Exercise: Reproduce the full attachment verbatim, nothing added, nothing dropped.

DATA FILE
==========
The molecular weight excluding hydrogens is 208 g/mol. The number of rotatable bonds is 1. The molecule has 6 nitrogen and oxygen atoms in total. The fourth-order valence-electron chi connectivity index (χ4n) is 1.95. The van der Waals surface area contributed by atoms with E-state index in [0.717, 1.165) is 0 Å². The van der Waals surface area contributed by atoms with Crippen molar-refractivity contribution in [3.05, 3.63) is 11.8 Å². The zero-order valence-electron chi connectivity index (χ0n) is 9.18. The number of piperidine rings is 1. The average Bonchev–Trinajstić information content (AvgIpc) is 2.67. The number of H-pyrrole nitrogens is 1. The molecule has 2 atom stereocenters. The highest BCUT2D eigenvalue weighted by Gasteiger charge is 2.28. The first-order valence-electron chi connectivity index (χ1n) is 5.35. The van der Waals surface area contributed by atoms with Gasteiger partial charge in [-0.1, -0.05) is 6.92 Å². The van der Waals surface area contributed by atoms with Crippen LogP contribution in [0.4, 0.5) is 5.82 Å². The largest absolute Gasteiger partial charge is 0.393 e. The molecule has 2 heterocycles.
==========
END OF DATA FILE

The molecular weight excluding hydrogens is 208 g/mol. The number of rotatable bonds is 1. The molecule has 6 nitrogen and oxygen atoms in total. The fourth-order valence-electron chi connectivity index (χ4n) is 1.95. The van der Waals surface area contributed by atoms with E-state index in [0.717, 1.165) is 0 Å². The van der Waals surface area contributed by atoms with Crippen molar-refractivity contribution in [3.05, 3.63) is 11.8 Å². The zero-order valence-electron chi connectivity index (χ0n) is 9.18. The number of piperidine rings is 1. The average Bonchev–Trinajstić information content (AvgIpc) is 2.67. The number of H-pyrrole nitrogens is 1. The molecule has 2 atom stereocenters. The highest BCUT2D eigenvalue weighted by Gasteiger charge is 2.28. The first-order valence-electron chi connectivity index (χ1n) is 5.35. The van der Waals surface area contributed by atoms with Gasteiger partial charge in [-0.1, -0.05) is 6.92 Å². The van der Waals surface area contributed by atoms with Crippen LogP contribution in [0.4, 0.5) is 5.82 Å². The largest absolute Gasteiger partial charge is 0.393 e. The molecule has 2 heterocycles.